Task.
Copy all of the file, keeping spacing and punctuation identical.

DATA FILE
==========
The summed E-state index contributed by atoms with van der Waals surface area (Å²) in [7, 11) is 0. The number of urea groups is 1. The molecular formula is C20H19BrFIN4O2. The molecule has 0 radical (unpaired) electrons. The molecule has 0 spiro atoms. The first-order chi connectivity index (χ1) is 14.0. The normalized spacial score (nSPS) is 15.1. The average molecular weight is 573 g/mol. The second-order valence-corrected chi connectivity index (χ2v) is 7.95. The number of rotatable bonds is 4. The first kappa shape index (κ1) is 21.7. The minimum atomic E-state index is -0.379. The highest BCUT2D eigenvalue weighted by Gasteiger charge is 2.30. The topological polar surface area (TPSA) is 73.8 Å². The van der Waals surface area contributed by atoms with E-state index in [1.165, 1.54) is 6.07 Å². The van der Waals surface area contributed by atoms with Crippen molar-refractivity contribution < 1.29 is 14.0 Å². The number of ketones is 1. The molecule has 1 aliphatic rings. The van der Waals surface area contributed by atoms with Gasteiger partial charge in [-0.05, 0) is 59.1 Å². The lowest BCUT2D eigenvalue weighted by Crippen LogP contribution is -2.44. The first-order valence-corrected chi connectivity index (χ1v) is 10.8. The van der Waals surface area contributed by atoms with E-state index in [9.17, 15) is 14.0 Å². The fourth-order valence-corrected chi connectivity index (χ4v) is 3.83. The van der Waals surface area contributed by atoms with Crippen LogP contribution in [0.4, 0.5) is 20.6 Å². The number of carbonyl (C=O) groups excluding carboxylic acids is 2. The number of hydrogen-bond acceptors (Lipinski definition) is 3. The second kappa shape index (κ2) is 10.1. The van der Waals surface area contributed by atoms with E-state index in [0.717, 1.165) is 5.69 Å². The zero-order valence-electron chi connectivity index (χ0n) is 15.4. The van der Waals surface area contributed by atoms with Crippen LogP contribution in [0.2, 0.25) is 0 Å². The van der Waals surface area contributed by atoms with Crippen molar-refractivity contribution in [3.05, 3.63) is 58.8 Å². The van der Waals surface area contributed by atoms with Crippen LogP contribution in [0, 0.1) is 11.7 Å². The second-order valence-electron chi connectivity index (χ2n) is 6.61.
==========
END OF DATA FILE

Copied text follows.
The summed E-state index contributed by atoms with van der Waals surface area (Å²) in [7, 11) is 0. The number of urea groups is 1. The molecular formula is C20H19BrFIN4O2. The molecule has 0 radical (unpaired) electrons. The molecule has 0 spiro atoms. The first-order chi connectivity index (χ1) is 14.0. The normalized spacial score (nSPS) is 15.1. The average molecular weight is 573 g/mol. The second-order valence-corrected chi connectivity index (χ2v) is 7.95. The number of rotatable bonds is 4. The first kappa shape index (κ1) is 21.7. The minimum atomic E-state index is -0.379. The highest BCUT2D eigenvalue weighted by Gasteiger charge is 2.30. The topological polar surface area (TPSA) is 73.8 Å². The van der Waals surface area contributed by atoms with E-state index in [1.165, 1.54) is 6.07 Å². The van der Waals surface area contributed by atoms with Crippen molar-refractivity contribution < 1.29 is 14.0 Å². The number of ketones is 1. The molecule has 1 aliphatic rings. The van der Waals surface area contributed by atoms with Gasteiger partial charge in [-0.05, 0) is 59.1 Å². The lowest BCUT2D eigenvalue weighted by Crippen LogP contribution is -2.44. The first-order valence-corrected chi connectivity index (χ1v) is 10.8. The van der Waals surface area contributed by atoms with E-state index in [9.17, 15) is 14.0 Å². The fourth-order valence-corrected chi connectivity index (χ4v) is 3.83. The van der Waals surface area contributed by atoms with Crippen LogP contribution in [0.4, 0.5) is 20.6 Å². The number of carbonyl (C=O) groups excluding carboxylic acids is 2. The number of hydrogen-bond acceptors (Lipinski definition) is 3. The second kappa shape index (κ2) is 10.1. The van der Waals surface area contributed by atoms with E-state index in [0.717, 1.165) is 5.69 Å². The zero-order valence-electron chi connectivity index (χ0n) is 15.4. The van der Waals surface area contributed by atoms with Crippen LogP contribution in [0.2, 0.25) is 0 Å². The van der Waals surface area contributed by atoms with Crippen molar-refractivity contribution in [3.05, 3.63) is 58.8 Å². The van der Waals surface area contributed by atoms with Crippen LogP contribution in [0, 0.1) is 11.7 Å². The second-order valence-electron chi connectivity index (χ2n) is 6.61.